Sinn Féin Louth TD Gerry Adams has called on the government to commit to additional funding for the new National Traveller and Roma Inclusion Strategy for the years 2017 – 2021 which was published last week by the government.
The Louth TD expressed concern that the new strategy does not include any penalties against those Councils that make no effort to draw down available money for the provision of traveller accommodation.
Addressing Leo Varadkar on Tuesday in his first Dáil Leaders and Taoiseach’s Questions Gerry Adams said:
“While the recognition of Travellers ethnicity on March 1st was an important symbolic gesture the then Taoiseach, Teachta Kenny pointedly said that it would create no new individual, constitutional or financial rights. The Minister of State Denis Staunton was even more explicit saying that it would have no implications for public expenditure.
“If these assertions are accurate then we should hold no great expectations from the new National Traveller and Roma Inclusion Strategy. Without additional financial
“In addition, we know that many local authorities have failed to draw down the money available for Traveller sites. There is no penalty included in the new strategy to penalise councils who refuse to do this.
“We need to know that the government will provide additional funding in Budget 2018 to resource the Inclusion Strategy. It also needs to publish the review of funding for Traveller accommodation that is due to be published this month by the Housing Agency.
“The National Traveller and Roma Inclusion Strategy contains much that will be helpful to both ethnic groups but implementation and funding will be crucial. This is especially important in the context of the levels of disadvantage faced by the Traveller community.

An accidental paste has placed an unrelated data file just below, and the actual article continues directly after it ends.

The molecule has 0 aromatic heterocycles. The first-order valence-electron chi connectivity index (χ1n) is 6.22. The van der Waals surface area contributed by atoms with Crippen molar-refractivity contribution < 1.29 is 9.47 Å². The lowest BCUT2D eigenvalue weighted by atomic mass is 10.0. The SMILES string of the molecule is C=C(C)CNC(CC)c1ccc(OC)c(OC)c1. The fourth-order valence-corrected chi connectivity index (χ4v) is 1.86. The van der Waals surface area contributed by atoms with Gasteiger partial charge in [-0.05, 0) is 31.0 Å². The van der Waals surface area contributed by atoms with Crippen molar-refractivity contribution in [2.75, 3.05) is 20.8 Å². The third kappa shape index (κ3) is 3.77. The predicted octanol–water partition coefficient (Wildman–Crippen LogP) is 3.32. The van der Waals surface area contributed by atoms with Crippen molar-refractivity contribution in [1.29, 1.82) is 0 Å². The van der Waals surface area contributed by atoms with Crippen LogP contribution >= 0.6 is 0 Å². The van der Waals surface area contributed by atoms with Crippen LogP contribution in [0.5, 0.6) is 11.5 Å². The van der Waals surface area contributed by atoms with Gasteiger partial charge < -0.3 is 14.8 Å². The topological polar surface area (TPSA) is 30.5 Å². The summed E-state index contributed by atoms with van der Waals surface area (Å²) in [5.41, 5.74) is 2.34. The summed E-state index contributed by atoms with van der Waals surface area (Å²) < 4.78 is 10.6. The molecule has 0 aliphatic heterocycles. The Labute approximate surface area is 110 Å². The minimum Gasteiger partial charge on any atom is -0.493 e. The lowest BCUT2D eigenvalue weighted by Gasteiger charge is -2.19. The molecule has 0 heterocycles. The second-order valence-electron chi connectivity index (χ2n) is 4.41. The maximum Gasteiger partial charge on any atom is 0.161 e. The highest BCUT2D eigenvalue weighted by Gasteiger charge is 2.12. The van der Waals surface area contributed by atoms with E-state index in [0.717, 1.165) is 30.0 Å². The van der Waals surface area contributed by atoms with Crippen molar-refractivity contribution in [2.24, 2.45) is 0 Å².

“According to the new Inclusion Strategy Traveller mortality is three and a half times higher than non-Travellers overall while infant mortality is three and a half times higher among Travellers than among the general population.
“The average expected age of a Traveller man is 61.7 compared to 76.8 for the rest of the male population and the figure for women is 70.1 compared to 81.6.
“The strategy also acknowledges that there is a large disparity between Travellers and non-Travellers in the level of education completed and the ability of Traveller’s to access jobs is largely linked to educational disadvantage.
“The problem is most stark with children. 13% of Traveller children complete second level education compared to 92% in the settled community and the number of Traveller children who progress to third level education represents just 1% of the Traveller community.
“These statistics of inequality and deprivation demand action. The responsibility rests with the government.”
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